Jump to content
2019 Nursing Salary Survey Read more... ×

Is this discrimination?

Nurses   (29,023 Views 101 Comments)
by eacue10 eacue10 (New Member) New Member

243 Visitors; 5 Posts

advertisement

You are reading page 8 of Is this discrimination?. If you want to start from the beginning Go to First Page.

28 Visitors; 4 Posts

TO LEADER 25:

Wow I guess you are a "leader". Did you know only bad leaders need to call themselves leaders, or leadership? That is because true leaders don't have to try, they just are, and the rest need to call themselves leaders. You missed the point completely on this one . The facility should have a language line in place (the job of so called leaders) so that she is not put in a position of putting her license at risk in order to help the patient.

Edited by dianah
Terms of Service

Share this post


Link to post
Share on other sites

30 Visitors; 4 Posts

It's not the post that upsets me it's the responses. Very hard to think that people, NURSES can say things like this to a person who IS a minority. " Your only a minority if you feel that way". I'm sure you're a white male. Advice to the poster, you have a set of skills that are highly valued across the nation and very well in high demand. Do as you wish my friend

Share this post


Link to post
Share on other sites

30 Visitors; 4 Posts

You ought to be ashamed of yourself

Share this post


Link to post
Share on other sites

klone has 13 years experience as a MSN, RN and works as a Director of OB Services.

316 Likes; 3 Followers; 112,073 Visitors; 12,929 Posts

You ought to be ashamed of yourself

You ought to use the quote button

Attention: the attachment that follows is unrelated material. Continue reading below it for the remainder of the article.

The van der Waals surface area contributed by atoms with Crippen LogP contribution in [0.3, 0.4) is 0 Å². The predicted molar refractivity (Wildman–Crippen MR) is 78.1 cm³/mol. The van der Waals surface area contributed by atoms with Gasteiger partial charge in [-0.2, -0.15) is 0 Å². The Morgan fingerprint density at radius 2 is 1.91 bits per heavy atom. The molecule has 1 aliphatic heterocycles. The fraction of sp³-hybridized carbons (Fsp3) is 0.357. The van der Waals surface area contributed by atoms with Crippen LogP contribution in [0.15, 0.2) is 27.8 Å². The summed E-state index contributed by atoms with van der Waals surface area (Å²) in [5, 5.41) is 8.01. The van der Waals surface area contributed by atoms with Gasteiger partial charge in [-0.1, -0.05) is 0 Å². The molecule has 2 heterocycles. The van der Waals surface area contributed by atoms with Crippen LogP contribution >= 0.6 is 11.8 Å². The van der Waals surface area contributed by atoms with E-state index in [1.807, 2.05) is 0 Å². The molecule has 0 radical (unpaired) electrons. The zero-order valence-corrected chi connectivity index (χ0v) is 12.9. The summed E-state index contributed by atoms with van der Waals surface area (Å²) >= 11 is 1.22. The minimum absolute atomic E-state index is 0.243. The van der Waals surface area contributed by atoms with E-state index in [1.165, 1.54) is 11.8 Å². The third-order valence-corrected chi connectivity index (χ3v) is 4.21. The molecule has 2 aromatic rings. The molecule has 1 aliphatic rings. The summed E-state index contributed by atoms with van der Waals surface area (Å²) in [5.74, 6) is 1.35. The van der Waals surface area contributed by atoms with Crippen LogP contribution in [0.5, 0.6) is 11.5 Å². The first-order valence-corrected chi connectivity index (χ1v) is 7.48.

Share this post


Link to post
Share on other sites

kakamegamama works as a student, formerly faculty, jackie of all trades.

23 Likes; 15,446 Visitors; 1,007 Posts

Interpreters!! Not translators.

Unless they are working with the written chart? Then, can they please be called translators? (Sorry---I couldn't resist.)

Seriously though, good point. I will say though, and it probably doesn't really matter here, I wonder if "interpreter" for the spoken word is primarily a U.S. thing? One of the countries I've worked in prefer to call those who interpret the spoken word "translators". This is because they see a translator as one who will say word for word what the speaker is saying, and an interpreter as one who can put their own spin on what the speaker is saying.

Share this post


Link to post
Share on other sites

kakamegamama works as a student, formerly faculty, jackie of all trades.

23 Likes; 15,446 Visitors; 1,007 Posts

English, while the most widely spoken language in the United States, is not "THE" language of the country. The United States has intentionally never declared an official national language.

I am aware of that. Most of the countries I've traveled to/worked in have more than one language that the nationals speak, but English is usually not one of them, and they expect me to learn at least one of their primary languages.

My point is, if one is to live in the U.S., learning English, because it is the language that is at least informally recognized as the primary language, is key to success, safety, and so many other benefits.

Share this post


Link to post
Share on other sites
advertisement

58 Likes; 3 Followers; 33,545 Visitors; 4,124 Posts